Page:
Five Howard County employees have filed worker's compensation forms with the state requesting that they be reimbursed for time they had to take off work after being overwhelmed by paint fumes in the Carroll building.
It seems the oil-based paint and varnish that was applied on doors and door frames in several offices late last month combined to form a noxious odor that stung the employees' eyes and throats and nauseated their stomachs. At one point, four of the five people working in the Office of Human Rights were out sick, and two were told that they would have to replace contact lenses that were exposed to the fumes.
According to the employees, the official county response didn't help matters. They said they were offended when Daniel Bennett, a public works official who oversees work on county-owned buildings, called them "wimps" after learning of their ailments. Asked to comment, Bennett said he hadn't meant any harm and was still investigating why the paints, which have been used before without incident, seemed to affect some workers and not others.
The new town of Columbia, which its many admirers boast is on its way to becoming a hub of economic activity, may be adding two jobs to its base, both in the legal profession.
Included in the Columbia Association's proposed budget for the fiscal year that begins in May are $10,000 to hire a law firm to advise the Columbia Council on planning and zoning issues and $50,000 for the salary of the association's first general counsel.
According to council chairman Lanny J. Morrison, the decision to retain the Rockville-based law firm of Chen, Walsh and Tecler stems from the council's desire to increase opportunities for citizen contributions on land use decisions affecting Columbia residents.
Until recently, most Columbians have had little say into how their environment developed because it was all ordained by the grand plan that The Rouse Co. created 20 years ago, Morrison said. But as the town has grown, so has some residents' dissatisfaction with certain aspects of the plan. Last year, for example, a group of Wilde Lake homeowners banded together to fight a proposed midrise condominium project but were told that their angst was for naught by Rouse officials and the county planning board, which has final say over projects in Columbia.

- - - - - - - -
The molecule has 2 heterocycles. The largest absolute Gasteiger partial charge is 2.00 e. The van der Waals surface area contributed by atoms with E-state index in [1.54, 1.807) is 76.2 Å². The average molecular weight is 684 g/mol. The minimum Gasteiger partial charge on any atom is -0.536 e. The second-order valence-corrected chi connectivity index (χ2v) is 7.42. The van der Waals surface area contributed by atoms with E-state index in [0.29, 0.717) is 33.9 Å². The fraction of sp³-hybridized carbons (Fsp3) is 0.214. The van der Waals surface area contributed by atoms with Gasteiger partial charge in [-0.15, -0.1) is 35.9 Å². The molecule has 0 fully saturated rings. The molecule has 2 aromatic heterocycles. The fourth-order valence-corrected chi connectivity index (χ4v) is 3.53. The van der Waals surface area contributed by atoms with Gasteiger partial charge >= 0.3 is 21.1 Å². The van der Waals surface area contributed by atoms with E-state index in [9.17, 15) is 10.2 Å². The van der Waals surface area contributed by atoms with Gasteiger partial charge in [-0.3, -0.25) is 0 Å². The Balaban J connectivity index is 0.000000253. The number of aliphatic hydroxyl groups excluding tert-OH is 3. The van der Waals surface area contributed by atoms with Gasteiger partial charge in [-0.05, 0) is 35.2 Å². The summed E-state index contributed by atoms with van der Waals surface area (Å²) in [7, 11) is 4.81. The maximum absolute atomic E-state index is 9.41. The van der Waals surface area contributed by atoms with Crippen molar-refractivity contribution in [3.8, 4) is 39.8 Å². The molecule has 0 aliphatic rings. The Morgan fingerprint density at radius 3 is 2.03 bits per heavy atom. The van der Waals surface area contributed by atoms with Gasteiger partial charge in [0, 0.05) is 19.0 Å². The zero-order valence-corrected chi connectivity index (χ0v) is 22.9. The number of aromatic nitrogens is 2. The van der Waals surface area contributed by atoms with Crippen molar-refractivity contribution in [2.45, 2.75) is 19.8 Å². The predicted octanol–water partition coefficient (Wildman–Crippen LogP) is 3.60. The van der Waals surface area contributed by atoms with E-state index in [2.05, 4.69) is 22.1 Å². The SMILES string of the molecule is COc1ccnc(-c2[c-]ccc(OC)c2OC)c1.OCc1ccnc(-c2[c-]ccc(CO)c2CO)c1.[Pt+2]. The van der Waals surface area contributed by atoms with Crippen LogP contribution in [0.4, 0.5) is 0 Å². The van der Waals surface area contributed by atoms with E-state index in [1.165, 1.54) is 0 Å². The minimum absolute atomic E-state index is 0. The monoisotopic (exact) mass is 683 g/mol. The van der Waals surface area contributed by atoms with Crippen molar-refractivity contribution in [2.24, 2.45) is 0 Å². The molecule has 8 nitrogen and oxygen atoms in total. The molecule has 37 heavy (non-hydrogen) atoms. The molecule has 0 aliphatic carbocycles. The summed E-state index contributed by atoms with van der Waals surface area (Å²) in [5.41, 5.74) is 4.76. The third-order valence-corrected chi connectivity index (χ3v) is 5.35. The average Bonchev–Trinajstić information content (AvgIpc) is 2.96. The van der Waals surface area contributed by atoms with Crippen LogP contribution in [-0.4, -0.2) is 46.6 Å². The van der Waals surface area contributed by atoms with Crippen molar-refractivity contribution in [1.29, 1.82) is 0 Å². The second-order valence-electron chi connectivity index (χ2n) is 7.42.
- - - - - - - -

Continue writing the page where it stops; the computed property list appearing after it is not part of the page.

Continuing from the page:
The addition of Jeanette Pfotenhauer, a 40-year-old lawyer from Seattle, to the staff of the Columbia Association has more to do with the desire to avert trouble than it does with creating trouble. Association President Padraic Kennedy said that while the public service corporation has typically farmed out its contracts, income tax work and lawsuits to several firms, the amount of business it generates has grown to the extent that it makes more sense to have an attorney always on call.
Just three months ago, there were whispers among employees of the Prince George's County Department of Corrections that William Davey Jr.'s career was headed quickly downhill.
An administrative review board formed in late summer to make sense out of and place blame for embarrassing events at the county's new jail said that Davey "was remiss in not fulfilling his responsibility" for failing to purchase for the jail's perimeter additional fencing and razor wire that might have prevented an August escape in which inmates used an almost identical route that inmates had used in May.
Davey survived the scolding from the review board. While others in the corrections agency were forced to retire or urged to transfer for their involvement in a series of bungles, Davey received only a written letter of reprimand.
But the corrections department was not through with him. Several days ago, Davey got more. An award. And not just any award. Davey, the man the review board had strongly suggested was primarily responsible for inadvertently allowing an escape from the correctional center, received an award for "outstanding performance" by a member of the department's Bureau of Support Services.
Grapevine items were written by staff writers Jo-Ann Armao, Keith Harriston, Lisa Leff, Eugene L. Meyer, Richard Tapscott and The Associated Press.